Figure: WAN Availability Reports - Daily/Weekly/Montly
WAN Link Performance Monitoring (Latency or the Round Trip Time)
Measuring the time taken for a packet to travel from the source-to-destination-andback is required to ensure that the link is healthy. The time taken is called as round-trip-time or the latency. If the latency exceeds thresholds you need to analyze why it happened. The latency could be at the service provider end or it could be due to high congestion of traffic at your WAN links.
Figure: Latency or the Round-Trip-Time For a WAN Link
What is latency?
In a computer network, latency is an expression of how much time it takes for a packet of data to get from one designated point to another. It is sometimes measured as the time required for a packet to be returned to its sender. Latency and Round-trip-time are the same. (Except in case of VoIP where latency is measured one way - from mouth to ear - which means RTT/2)
Latency depends on the speed of the transmission medium (e.g., copper wire, optical fiber or radio waves), delays in the transmission by devices along the way (e.g., routers and modems), WAN topology (e.g., star, ring, mesh, tiered) and also with the distance between source and destination.
|Source-Destination||Latency in milliseconds|
|Regional round trips within Europe||30ms or less|
|Intra Japan||30 ms or less|
|Regional round trips within North America||45ms or less|
|Transatlantic round trips||90 ms or less|
|Transpacific round trips||160 ms or less|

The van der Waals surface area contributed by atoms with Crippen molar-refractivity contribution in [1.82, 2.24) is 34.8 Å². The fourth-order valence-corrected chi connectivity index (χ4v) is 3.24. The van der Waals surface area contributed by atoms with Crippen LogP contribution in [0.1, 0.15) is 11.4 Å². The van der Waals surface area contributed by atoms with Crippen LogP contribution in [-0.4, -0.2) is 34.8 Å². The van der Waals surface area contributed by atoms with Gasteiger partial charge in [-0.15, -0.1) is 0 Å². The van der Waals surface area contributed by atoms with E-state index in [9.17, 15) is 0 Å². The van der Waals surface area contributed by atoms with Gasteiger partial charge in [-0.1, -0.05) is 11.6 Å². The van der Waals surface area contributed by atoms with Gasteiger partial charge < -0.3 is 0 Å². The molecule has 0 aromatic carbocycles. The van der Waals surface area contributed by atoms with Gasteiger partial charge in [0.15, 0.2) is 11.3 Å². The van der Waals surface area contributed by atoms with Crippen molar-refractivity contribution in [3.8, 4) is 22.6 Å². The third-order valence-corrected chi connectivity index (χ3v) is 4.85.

|UK to Korea||470ms - highest latency figure between any two country|
What happens if latency is high?
Simply, a lot of your applications will crumble. VoIP for example works best at 150ms one-way latency rates. If this exceeds, voice packets will reach destinations with much delay that you will hear what the guy at the other end said yesterday! (Just kidding). Video conferencing and video games such as Xbox live would give poor user experiences. And finally your application that you have hosted in the datacenter won't be accessible for your branch office staff. It will most likely get timed out.
Acceptable latency and packet loss figures for some of the common applications:
|Application||Latency (ms)||Jitter (ms)||Packet Loss (%)|
|FTP||Not applicable||Not applicable||1-10|
|Not applicable||Not applicable||1-10|
WAN Traffic and Utilization Monitoring
By monitoring the WAN traffic you can identify which application or which person is using the bandwidth. You can identity bandwidth utilization trends by these bandwidth reports.
WAN needs of every business vary but the fundamental need of high app performance stays. Poor WAN links can cause an IT manager his job and the company a lot of money. Companies may employ WAN optimization techniques or any other application delivery technique. But Network Management Software such as OpManager can help in the basic WAN Monitoring and come in handy when troubleshooting WAN problems.